WAITING FOR THE BREAD TRUCK
Every morning around 10:00, a white van pulls up to the parking area in Benano. The driver sounds his horn loud and long, then jumps out and runs around to swing open the van’s back doors and the women of the village buy their bread. I arrived a little early yesterday, sat on a stone bench in the warm sunshine, worked on a baby sweater I’m knitting, and drank it all in.
Around the corner, just inside the village gate, Anna washed a huge tub of chicory at the public faucet.
Giovanna came out of her door that’s across from the faucet, and chatted with Anna about not much of anything.
Outside the walls, Ida walked down the hill to deposit a bag of garbage in the bin in front of the bocce court and returned to the house she shares with her son and daughter-in-law, letting her gate clang behind her.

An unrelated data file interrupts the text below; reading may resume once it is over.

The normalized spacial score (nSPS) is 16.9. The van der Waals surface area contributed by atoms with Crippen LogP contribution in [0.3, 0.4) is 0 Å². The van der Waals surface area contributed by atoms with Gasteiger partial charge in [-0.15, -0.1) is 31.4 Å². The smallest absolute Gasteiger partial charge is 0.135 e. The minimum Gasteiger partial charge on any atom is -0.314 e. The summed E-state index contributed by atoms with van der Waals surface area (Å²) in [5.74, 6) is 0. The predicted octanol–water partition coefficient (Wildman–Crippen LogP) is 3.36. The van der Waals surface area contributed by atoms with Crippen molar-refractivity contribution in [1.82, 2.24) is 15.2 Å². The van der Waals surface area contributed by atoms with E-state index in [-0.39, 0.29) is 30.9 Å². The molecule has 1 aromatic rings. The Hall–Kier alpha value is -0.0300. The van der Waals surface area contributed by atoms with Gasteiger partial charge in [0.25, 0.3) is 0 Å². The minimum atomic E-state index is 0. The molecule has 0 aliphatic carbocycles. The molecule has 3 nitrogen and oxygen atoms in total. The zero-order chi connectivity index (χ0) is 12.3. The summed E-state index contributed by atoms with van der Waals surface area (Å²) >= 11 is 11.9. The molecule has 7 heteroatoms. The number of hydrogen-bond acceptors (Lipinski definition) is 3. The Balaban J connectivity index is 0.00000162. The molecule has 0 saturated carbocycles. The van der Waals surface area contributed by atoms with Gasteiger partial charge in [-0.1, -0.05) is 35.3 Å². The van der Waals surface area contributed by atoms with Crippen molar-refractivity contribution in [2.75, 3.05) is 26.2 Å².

Ronaldo did what he does so well: sat on the stone wall in front of his house, exchanging pleasantries with whomever happens by. (One of the many delights of my slowly improving Italian is being able to exchange such pleasantries.)
Two women, the youngish one supporting the very old one, trudged up the hill from the apartments and chatted with Ronaldo on their way by.
Ida came out again and joined me on the bench against the wall. Soon, Giovanna and Anna emerged from around the corner and we all waited in amicable companionship. I was surprised to learn that Giovanna is a very experienced knitter (she used to do piece work) and she still has a keen eye. She spotted a mistake I was making.
I also learned that absolute fluency with a language is overrated. Friendship overcomes lousy grammar and a limited vocabulary.